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English teacher interested in language and culture, and also in fiction using magic, myth, folklore and the supernatural. Now teaching part-time in a Leicester Upper School (ages 14-19) and also writing for children, teens and teachers.

Wednesday, 17 July 2013

Writing Funny Books for Children by M L Peel

Today at the Hearthfire, we are privileged to be visited by the fabulous M L Peel, author of The Fabulous Phartlehorn Affair, out now from Walker Books and a great fun summer read. Here is a brilliant authorly meditation on laughter and humour in children's books.

The first time my daughter really laughed, she was around five months old. We were in the bathroom blowing bubbles. Pop. Pop. Pop. I burst them with my finger, and each time I burst one, she gave a little giggle. But then, I failed to blow one. Bubble-less, I was left fat cheeked, puffing into the air. My daughter stared in confusion, and then, from deep within her belly, there erupted a gurgling torrent of laughter.

When we had stopped laughing along with her, my husband and I stared at each other in amazement. Our baby could not yet feed herself or even sit up unaided, and yet she had just displayed a fully-fledged sense of humour: she had laughed at the incompetence of her bubble blowing mother.

I finished writing my first comic novel for children ‘The Fabulous Phartlehorn Affair’ a year before my daughter was born, but it is only since observing her instinctive sense of humour, that I have really stopped to consider just how important laughter is to children’s emotional development, as important in its own way as food and water, touch and movement.

Laughter is bonding. It unites a family. Funny books make reading together a shared joyful experience. When reading together is a pleasure, parents will be inspired to do it more often, and children will concentrate for longer. Funny books foster a love of reading in general, a love that will last well into adulthood and be passed down into the next generation.

Even base bodily humour can be educational when it helps to keep children turning the pages. When I wrote my book The Fabulous Phartlehorn Affair, I was aware that the concept of ‘phartling’ would be off putting for some adults. Many agents rejected the manuscript with a cursory glance at the synopsis. One agent wrote to tell me that “whilst the odd whizz popper may be amusing, a whole book about them will not be.” One posh London primary school cancelled my school visit over fears that parents would feel they had put “unsuitable material into the hands of children.” (My favourite rejection letter ever…)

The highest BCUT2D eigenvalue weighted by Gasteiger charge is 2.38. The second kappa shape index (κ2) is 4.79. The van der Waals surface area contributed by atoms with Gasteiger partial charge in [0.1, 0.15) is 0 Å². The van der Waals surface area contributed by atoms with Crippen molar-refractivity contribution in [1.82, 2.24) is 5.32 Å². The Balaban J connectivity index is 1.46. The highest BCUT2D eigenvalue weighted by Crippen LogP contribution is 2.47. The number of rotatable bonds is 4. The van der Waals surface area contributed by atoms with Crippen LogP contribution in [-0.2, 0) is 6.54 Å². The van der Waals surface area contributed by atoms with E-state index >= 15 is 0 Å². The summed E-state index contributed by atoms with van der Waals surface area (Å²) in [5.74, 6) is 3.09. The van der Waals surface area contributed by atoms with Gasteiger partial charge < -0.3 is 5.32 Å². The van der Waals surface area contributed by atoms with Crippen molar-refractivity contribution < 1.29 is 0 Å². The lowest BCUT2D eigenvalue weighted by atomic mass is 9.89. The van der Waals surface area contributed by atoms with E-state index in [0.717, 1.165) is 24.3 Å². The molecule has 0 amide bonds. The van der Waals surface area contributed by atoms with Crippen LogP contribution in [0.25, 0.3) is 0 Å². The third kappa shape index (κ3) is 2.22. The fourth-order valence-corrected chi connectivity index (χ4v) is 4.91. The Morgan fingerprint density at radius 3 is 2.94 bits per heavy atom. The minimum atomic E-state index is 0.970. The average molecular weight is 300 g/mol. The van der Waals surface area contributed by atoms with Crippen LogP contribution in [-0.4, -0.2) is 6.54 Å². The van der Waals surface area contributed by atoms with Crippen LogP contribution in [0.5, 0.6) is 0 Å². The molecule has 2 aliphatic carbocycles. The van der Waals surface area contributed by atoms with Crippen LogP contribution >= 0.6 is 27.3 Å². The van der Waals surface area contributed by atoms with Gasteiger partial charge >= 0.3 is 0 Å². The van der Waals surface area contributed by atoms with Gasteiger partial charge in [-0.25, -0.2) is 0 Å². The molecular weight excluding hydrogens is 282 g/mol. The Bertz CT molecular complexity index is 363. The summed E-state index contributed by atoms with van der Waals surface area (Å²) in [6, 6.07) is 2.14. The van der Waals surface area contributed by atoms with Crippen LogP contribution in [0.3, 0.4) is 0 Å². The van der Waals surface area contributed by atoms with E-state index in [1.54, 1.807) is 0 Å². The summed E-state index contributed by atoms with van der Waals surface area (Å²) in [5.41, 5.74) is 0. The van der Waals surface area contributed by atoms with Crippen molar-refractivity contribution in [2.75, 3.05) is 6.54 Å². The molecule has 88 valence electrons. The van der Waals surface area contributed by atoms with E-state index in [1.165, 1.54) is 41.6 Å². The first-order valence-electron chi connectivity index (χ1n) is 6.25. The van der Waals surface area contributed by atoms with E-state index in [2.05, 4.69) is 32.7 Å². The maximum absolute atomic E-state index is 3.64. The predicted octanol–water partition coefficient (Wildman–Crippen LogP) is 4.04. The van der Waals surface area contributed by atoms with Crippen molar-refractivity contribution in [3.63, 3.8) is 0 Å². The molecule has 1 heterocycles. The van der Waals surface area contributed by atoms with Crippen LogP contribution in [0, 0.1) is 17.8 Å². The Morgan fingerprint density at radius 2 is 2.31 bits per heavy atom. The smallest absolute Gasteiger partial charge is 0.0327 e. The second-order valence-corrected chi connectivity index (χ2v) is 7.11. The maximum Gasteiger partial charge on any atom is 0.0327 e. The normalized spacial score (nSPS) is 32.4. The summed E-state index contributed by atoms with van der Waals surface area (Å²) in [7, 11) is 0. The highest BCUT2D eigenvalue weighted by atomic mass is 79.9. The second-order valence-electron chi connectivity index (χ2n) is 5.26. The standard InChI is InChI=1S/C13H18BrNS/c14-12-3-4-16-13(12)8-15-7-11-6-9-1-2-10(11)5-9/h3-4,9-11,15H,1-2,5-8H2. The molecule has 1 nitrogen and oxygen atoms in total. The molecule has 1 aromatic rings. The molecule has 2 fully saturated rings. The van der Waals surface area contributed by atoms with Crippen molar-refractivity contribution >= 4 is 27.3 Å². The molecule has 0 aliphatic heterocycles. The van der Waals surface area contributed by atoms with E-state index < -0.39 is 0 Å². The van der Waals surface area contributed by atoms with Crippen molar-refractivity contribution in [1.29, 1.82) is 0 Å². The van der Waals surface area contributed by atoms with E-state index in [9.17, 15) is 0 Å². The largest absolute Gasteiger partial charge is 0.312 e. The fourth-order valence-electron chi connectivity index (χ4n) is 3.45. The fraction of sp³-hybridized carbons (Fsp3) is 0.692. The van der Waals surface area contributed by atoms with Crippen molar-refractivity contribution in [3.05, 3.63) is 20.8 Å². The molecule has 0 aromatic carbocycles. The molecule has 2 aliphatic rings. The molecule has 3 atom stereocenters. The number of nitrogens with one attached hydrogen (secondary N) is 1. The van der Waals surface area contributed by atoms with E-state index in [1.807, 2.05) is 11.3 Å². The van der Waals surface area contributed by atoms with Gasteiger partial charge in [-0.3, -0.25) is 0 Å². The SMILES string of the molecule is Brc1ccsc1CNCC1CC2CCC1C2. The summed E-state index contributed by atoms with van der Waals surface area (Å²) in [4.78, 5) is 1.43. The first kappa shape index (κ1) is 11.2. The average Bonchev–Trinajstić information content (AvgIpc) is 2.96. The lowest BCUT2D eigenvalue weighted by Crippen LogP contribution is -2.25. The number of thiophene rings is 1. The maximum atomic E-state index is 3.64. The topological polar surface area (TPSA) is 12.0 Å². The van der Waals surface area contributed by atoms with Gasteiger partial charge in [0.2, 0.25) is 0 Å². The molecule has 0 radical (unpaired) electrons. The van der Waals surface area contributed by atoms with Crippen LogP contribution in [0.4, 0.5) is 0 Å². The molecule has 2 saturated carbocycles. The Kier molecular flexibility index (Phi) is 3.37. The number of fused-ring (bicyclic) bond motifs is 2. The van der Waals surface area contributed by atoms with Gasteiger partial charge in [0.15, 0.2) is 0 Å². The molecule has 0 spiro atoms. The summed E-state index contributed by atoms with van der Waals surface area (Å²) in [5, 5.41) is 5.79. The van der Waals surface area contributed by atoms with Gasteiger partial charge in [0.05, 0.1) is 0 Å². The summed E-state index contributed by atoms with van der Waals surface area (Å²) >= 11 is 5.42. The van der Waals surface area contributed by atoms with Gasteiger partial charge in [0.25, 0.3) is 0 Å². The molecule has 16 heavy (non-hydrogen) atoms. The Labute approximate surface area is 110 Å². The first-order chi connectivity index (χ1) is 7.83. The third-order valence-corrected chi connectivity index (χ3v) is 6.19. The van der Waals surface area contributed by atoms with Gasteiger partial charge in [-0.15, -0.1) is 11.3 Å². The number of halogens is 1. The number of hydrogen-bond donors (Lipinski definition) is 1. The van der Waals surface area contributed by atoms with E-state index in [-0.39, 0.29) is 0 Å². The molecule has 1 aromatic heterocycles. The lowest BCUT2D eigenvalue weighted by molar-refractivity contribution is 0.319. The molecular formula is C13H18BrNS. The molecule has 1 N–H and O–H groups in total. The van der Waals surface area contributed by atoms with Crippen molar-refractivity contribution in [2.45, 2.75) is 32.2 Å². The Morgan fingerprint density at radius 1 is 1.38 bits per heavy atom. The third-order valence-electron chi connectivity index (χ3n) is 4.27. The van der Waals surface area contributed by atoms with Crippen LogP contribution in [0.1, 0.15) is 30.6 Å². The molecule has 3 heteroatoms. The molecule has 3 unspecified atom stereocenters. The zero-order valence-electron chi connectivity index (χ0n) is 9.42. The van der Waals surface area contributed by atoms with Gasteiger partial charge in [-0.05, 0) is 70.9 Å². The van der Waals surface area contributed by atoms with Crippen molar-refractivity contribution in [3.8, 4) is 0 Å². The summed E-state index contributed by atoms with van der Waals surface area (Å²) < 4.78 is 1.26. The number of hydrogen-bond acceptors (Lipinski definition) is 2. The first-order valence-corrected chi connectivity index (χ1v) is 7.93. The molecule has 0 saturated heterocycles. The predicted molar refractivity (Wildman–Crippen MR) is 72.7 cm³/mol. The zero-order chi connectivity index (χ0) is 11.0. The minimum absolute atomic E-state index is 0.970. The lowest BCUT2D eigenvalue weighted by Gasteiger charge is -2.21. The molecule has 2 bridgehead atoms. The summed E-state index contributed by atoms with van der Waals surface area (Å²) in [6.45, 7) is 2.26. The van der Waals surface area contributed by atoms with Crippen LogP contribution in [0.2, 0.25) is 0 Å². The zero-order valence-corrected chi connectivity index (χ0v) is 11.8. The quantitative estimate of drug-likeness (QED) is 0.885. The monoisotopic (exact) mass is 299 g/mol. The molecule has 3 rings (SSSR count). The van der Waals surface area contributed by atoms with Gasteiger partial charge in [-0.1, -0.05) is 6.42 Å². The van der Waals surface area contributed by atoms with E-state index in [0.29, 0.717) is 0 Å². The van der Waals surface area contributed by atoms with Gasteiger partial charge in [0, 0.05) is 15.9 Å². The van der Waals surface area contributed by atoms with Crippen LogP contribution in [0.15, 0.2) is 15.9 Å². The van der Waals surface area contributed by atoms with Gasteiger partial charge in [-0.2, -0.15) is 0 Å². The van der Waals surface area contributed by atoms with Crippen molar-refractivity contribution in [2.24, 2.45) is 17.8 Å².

In one sense, the agent who wrote to tell me that a “whole book about whizzpoppers” would not be amusing was right. But had she read the book, I hope she would have discovered that whilst it’s full of whizzpoppers it’s not really about them. Whizz-poppers are the pretext that let me talk about our society’s obsession with instant fame, without, I hope, ever sounding worthy or pompous. The farcical nature of ‘phartling’ allows me to discuss (amongst many other things…) both Mozart’s work for opera and stranger-danger, two topics which, in their different ways, would indeed be ‘unsuitable material for children’ if presented in a more serious context. When I talk to children on school visits, after the initial sniggers, it is rarely the ‘phartling’ they dwell on: instead they enthuse to me about the parrot disguised as an owl; or the Duke of Phartesia’s moustache done up in curlers; or Agent Frogmarch shouting at the spoilt celebrity parents….

As well as being bonding, laughter is sometimes punitive. Anyone who has been a child knows, laughter can be cruel as well as joyful. One thing I have been mindful of when writing is to avoid poking fun at ‘easy targets’. I have tried to make the rich and the powerful the butt of my jokes (excuse the pun, I just can’t help it…), rather than the weak or vulnerable.

Since my daughter has been born, I have become even more conscious of the way in which girls and female characters are portrayed in children’s fiction. My characters are deliberately larger than life and so can sometimes sail close to stereotypes, but I have tried to make sure that I tease men, women and children equally. A few friends have asked if I could put their children into a book, or name a character after them, but since my characters are rarely one hundred percent pleasant, this is a request I have had to decline!

Above all, I try to remember the weird and wonderful things that made me laugh as a child, and to use those memories as my inspiration, (so for instance, the origami loo paper is a standing joke in my family). I also try to make myself laugh as an adult and to include a few jokes especially for the parents reading aloud to their children. Sometimes, I have to sit down to write when I am not feeling particularly funny, but if I haven’t cheered up by the end of my writing session, I know I’ll probably end up going back and deleting most of what I’ve written later. If I’m not laughing, why should anybody else be…

What a fascinating post! Thank you so much. 

If this has whetted your appetite for a funny summer read, The Fabulous Phartlehorn Affair is available now.

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